I grew up with Giles cartoons. Every Christmas the Giles annual would arrive via Santa for my Father and would be quickly passed around the family with each of us taking time to work our way through the pages enjoying the humorous contents. The books were, and still are, collected together in pride of place on the bookshelf in our baronial library. As long as I can remember we've had a nearly complete set missing only a few of the earliest copies. Special editions, Guiness and RNLI stuff and a couple of jigsaws also form part of the collection. For a long while the Daily Express was delivered primarily for its cartoon (they also syndicated Garfield) content. Good job too as it was, and remains, a terrible useless newspaper that seems to gather copy from an infinite number of monkeys having a crack at Shakespeare. Even their most famous cartoonist didn't like them much often killing off one of thier other "stars", Rupert Bear, in the background of his scenes.
I digress. It is possible that some of my readers have been unlucky enough not to be exposed to a Giles cartoon and don't know what I'm going on about. If that is you then I suggest you first head off to Wikipedia for a brief and unusually accurate history or possible the British Cartoon Archive for those with longer attention spans. Then visit Giles Cartoons - A celebration and keep pressing F5 for new pictures.
The cartoons as I knew them normally featured the Giles family. Giles didn't actually have a family of his own but invented possibly one of the best known in the country. Pride of place goes to Grandma, a vision in heavy black coats and hat over a black dress. Permanently scowling she glares out from the Cartoon Museum window. This is my second trip to the museum, dig back in the blog for my first visit and more details on the place itself. This time I was to see an artist whose work I knew and loved.
It's strange but despite all those years of enjoying Giles work, I knew next to nothing about the man himself. Fortunately the exhibition has changed this. .The display, which fills the ground floor, takes the visitor through his life. Lots of original artwork is on display along with personal documents such as wartime identity and NUJ cards. Without sounding pretentious (moi ?) this does help me to understand the cartoons. For example before becoming a cartoonist Giles filled in frames in cartoon films - literally drawing the transitions between key frames created by the main artist. This shows later as the pictures are often a moment in time, you can imaging what has happened in the run up to the scene and what will happen afterwards. I'd not though of this before but can see it now.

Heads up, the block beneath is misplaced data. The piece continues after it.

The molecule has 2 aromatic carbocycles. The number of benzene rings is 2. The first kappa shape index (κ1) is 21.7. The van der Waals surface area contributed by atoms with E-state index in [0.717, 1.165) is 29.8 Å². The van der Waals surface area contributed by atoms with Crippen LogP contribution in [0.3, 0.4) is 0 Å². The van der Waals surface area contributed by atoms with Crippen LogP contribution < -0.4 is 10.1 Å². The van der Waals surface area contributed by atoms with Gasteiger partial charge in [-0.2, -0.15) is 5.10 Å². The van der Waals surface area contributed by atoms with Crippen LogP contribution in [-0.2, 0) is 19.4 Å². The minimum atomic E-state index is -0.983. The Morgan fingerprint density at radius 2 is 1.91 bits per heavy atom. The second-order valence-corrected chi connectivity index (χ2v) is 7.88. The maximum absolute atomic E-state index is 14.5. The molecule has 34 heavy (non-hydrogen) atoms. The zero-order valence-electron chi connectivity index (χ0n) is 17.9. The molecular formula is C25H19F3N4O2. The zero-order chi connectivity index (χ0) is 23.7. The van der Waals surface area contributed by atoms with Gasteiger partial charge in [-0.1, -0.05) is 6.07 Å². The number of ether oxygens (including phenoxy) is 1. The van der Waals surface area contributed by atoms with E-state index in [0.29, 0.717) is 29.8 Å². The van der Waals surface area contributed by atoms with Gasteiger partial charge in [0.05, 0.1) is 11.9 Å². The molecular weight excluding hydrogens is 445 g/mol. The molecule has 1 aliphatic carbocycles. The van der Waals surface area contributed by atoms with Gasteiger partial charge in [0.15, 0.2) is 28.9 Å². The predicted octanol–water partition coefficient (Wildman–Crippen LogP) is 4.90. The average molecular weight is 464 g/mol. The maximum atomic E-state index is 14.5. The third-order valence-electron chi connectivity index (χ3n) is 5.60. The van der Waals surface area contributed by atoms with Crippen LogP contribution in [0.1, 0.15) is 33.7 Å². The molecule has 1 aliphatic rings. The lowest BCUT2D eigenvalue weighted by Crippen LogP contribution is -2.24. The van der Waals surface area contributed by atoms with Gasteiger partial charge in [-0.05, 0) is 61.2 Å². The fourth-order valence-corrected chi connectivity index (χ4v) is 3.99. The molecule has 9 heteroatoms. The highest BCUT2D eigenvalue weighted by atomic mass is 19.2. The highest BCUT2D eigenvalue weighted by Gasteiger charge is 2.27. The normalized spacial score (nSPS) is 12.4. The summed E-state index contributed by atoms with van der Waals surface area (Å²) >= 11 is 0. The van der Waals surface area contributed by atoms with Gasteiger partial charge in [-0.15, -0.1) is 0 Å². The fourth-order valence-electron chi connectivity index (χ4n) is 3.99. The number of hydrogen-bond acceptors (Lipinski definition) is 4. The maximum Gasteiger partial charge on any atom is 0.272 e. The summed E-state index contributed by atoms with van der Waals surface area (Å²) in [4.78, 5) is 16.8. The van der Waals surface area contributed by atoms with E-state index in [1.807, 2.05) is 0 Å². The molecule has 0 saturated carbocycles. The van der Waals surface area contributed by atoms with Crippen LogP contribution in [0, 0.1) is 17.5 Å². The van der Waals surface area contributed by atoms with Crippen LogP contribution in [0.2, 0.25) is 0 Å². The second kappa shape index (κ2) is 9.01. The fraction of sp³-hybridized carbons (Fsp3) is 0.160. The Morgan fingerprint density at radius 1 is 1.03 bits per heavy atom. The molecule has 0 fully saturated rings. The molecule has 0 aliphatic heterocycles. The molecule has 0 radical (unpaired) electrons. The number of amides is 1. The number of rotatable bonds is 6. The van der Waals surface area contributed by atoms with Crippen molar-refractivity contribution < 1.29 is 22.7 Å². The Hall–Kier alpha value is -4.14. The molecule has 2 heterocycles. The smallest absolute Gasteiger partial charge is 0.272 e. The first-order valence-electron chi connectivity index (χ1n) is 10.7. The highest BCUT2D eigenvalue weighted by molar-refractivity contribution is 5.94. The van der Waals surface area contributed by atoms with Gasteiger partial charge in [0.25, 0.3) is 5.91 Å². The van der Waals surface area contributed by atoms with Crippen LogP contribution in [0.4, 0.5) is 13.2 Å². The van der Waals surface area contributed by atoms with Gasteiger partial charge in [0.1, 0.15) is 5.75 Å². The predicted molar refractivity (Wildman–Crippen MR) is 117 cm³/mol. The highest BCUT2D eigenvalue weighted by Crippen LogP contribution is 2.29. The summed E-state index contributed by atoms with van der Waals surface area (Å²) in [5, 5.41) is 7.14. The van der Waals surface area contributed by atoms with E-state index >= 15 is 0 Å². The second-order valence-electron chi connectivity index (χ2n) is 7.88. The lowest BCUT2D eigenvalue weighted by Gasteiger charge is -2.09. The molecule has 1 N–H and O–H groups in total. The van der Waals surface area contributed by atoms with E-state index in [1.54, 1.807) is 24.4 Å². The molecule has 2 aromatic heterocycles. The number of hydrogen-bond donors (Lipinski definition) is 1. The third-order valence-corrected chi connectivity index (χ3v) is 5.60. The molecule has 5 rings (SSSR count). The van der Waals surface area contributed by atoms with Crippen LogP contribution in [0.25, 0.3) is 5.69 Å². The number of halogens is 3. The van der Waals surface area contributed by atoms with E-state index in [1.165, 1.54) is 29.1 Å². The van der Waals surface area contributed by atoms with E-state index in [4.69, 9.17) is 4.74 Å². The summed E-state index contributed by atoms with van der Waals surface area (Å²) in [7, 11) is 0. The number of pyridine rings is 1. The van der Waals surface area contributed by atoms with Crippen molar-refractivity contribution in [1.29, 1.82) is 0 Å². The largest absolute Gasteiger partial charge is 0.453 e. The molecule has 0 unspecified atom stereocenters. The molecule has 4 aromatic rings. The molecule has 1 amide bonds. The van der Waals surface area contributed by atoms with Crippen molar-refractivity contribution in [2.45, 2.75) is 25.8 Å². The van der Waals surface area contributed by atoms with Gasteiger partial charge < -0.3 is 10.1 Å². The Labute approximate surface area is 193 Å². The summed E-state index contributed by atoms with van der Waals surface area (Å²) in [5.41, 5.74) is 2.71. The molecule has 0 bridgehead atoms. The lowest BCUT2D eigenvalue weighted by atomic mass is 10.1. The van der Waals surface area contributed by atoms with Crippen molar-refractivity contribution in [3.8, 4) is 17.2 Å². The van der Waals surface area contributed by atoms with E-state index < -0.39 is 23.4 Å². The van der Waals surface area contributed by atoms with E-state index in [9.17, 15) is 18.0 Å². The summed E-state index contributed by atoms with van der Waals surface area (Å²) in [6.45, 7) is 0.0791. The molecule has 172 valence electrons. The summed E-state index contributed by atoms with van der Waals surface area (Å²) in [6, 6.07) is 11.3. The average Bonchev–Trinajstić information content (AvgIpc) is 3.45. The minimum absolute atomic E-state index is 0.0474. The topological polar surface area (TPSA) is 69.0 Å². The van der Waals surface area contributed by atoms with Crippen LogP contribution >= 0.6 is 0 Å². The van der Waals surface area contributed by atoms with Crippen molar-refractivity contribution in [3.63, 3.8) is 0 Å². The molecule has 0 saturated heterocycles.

Discovering that there was such a thing as a War Cartoonist was a revelation too. Giles was sent out by the Express and visited the Breendonck and Belson concentration camps. The paper wanted him to send them drawings but he refused, unable to cartoon the horrors he witnessed. Only photographs could show the truth of the camps he argued. Even towards the end of his life he said "There is not a day when I do not remember Belson.". That panel is the most moving of the exhibition and provides a counterpoint for the rest of the hilarity.
So important were the Giles family that the history of the man and the family become intertwined. Understandable as people will want to know about the development of the characters and trace thier development over time. This isn't unfair as in many was the fictional family were Giles, or at least parts of the man and his past.
Aside from the pictures, there is a recreation of Giles studio with lots of objects he owned and used to help with the pictures providing clutter. Some short films he was responsible for, including a slightly surreal one about the life of a hand grenade, are presented albeit without enough sound for my liking.
My favourite item was the original painting for the 34th Annual in 1980. It's a masterpiece. The workmanship is exquisite. Better still, seeing it in the flesh and perhaps studying it in more detail than I would have done on the cover, you see so much more. OK the picture is a bigger but even so. Another surprise joy is an undated drawing of trams in London. It's not funny and very impressionistic in style but encapsulates the feel of the scene. If only it were available as a poster or postcard !
This exhibition is a joy. Whether you look at it from a social history perspective (the cartoons document and comment on current events over a long period and can often only be understood if you know the history) or just as a chance to see again wonderful humorous pictures it's worth a visit.
Final handy hint - the green painted cafe at the end of the road (opposite the pub) on the corner near the museum is excellent. Top quality food at a reasonable price. I reckon I could have enjoyed sampling at least 10 of the cakes on display !